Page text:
Busy busy!

The agreement is for three months which gives me plenty of time to get Nourish noticed again.

Although most of my clients are retained, I’m always happy to provide an ad hoc or shorter contract service. This is useful for start ups and smaller businesses needing a boost.

Grow

Exeter Daily

Stronger Together

Friday Lockdown (16:30)

PR for family law during coronavirus

I am proud to provide a PR service to The Family Law Company, a forward-thinking, innovative and principled legal firm. The work is always interesting and often emotive, but even moreso over the past few months of the coronavirus pandemic.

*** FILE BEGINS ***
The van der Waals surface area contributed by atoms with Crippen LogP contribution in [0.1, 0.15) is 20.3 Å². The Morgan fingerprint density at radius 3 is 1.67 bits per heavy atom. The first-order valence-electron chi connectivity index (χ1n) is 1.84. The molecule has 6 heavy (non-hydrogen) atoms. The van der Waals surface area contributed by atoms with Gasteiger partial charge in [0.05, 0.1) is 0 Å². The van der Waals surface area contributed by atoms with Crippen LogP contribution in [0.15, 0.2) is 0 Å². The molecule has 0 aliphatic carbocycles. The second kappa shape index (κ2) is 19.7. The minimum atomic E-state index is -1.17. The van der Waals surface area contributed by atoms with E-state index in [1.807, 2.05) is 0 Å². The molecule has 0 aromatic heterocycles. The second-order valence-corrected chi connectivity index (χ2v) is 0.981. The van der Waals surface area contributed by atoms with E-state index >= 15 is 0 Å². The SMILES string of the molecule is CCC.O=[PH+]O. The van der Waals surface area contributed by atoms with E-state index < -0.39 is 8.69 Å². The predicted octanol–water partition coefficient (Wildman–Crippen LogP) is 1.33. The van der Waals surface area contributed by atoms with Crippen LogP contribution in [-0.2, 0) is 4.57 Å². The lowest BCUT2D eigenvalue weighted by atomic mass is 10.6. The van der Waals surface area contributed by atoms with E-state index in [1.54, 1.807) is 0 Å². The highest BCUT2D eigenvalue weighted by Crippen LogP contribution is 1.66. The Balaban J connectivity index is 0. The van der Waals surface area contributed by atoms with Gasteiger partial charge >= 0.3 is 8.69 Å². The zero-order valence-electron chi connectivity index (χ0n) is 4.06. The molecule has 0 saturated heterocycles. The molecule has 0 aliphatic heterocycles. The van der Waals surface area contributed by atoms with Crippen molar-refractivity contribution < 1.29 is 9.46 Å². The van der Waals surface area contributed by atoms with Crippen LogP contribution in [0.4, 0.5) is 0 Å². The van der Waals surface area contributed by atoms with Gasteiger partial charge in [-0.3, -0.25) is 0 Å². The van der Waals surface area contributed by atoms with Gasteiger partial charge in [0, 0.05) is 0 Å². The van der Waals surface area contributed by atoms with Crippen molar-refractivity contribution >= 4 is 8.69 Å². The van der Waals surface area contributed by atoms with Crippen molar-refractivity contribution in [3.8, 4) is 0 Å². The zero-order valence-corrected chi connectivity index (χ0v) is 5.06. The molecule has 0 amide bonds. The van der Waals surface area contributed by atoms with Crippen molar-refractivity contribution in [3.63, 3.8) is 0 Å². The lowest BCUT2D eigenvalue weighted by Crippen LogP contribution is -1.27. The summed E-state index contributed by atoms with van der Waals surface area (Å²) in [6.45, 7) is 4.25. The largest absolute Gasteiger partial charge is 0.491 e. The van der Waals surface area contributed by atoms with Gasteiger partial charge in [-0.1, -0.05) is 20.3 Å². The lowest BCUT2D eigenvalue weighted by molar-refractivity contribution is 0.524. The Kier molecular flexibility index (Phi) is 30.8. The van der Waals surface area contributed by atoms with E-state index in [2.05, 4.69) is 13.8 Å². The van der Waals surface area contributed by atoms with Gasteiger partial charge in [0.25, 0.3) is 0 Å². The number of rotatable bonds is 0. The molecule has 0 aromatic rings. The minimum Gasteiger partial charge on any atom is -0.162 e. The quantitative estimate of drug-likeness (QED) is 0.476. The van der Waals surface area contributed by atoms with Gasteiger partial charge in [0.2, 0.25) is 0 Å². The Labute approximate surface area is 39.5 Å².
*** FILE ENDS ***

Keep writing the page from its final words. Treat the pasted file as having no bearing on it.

Early on, the company saw the need to explain ‘contact’ in the current climate, particularly after Michael Gove made a statement (which was later changed). Basically contact is where separated parents see their children, referring usually to the parent that doesn’t live with the children. The issue, of course, is whether this should continue at the moment. I worked with Solicitor Hannah Porter on a blog clarifying the facts. Marketing Manager Kerry England, who pushed the blog out on social media, said the traffic to the website doubled the day that it went live. I turned the blog into a press release and the interest continued. The content was later turned into a free webinar presented by Hannah and Solicitor Imran Khodabocus, for whom I secured an interview with Heart FM to explain what the webinar was all about. Devon 24  Grow